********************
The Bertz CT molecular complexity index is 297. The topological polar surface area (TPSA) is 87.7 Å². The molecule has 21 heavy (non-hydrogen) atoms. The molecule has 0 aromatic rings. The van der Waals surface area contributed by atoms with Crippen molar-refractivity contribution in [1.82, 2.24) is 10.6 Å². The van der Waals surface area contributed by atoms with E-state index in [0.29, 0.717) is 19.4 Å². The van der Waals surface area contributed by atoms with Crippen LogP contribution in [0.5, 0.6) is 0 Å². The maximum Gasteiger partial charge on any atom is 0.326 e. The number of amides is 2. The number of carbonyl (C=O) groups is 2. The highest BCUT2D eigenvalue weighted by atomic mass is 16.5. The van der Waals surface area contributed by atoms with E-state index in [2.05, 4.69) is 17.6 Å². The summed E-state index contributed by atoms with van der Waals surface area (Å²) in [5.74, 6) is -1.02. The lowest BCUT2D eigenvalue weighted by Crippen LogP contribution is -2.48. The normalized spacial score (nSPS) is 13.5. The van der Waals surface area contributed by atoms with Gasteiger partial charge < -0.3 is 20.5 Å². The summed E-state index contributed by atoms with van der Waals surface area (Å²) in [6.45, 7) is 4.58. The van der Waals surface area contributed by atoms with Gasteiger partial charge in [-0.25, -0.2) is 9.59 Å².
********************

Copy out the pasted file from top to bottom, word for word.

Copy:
The Bertz CT molecular complexity index is 297. The topological polar surface area (TPSA) is 87.7 Å². The molecule has 21 heavy (non-hydrogen) atoms. The molecule has 0 aromatic rings. The van der Waals surface area contributed by atoms with Crippen molar-refractivity contribution in [1.82, 2.24) is 10.6 Å². The van der Waals surface area contributed by atoms with E-state index in [0.29, 0.717) is 19.4 Å². The van der Waals surface area contributed by atoms with Crippen LogP contribution in [0.5, 0.6) is 0 Å². The maximum Gasteiger partial charge on any atom is 0.326 e. The number of amides is 2. The number of carbonyl (C=O) groups is 2. The highest BCUT2D eigenvalue weighted by atomic mass is 16.5. The van der Waals surface area contributed by atoms with E-state index in [2.05, 4.69) is 17.6 Å². The summed E-state index contributed by atoms with van der Waals surface area (Å²) in [5.74, 6) is -1.02. The lowest BCUT2D eigenvalue weighted by Crippen LogP contribution is -2.48. The normalized spacial score (nSPS) is 13.5. The van der Waals surface area contributed by atoms with Gasteiger partial charge < -0.3 is 20.5 Å². The summed E-state index contributed by atoms with van der Waals surface area (Å²) in [6.45, 7) is 4.58. The van der Waals surface area contributed by atoms with Gasteiger partial charge in [-0.25, -0.2) is 9.59 Å².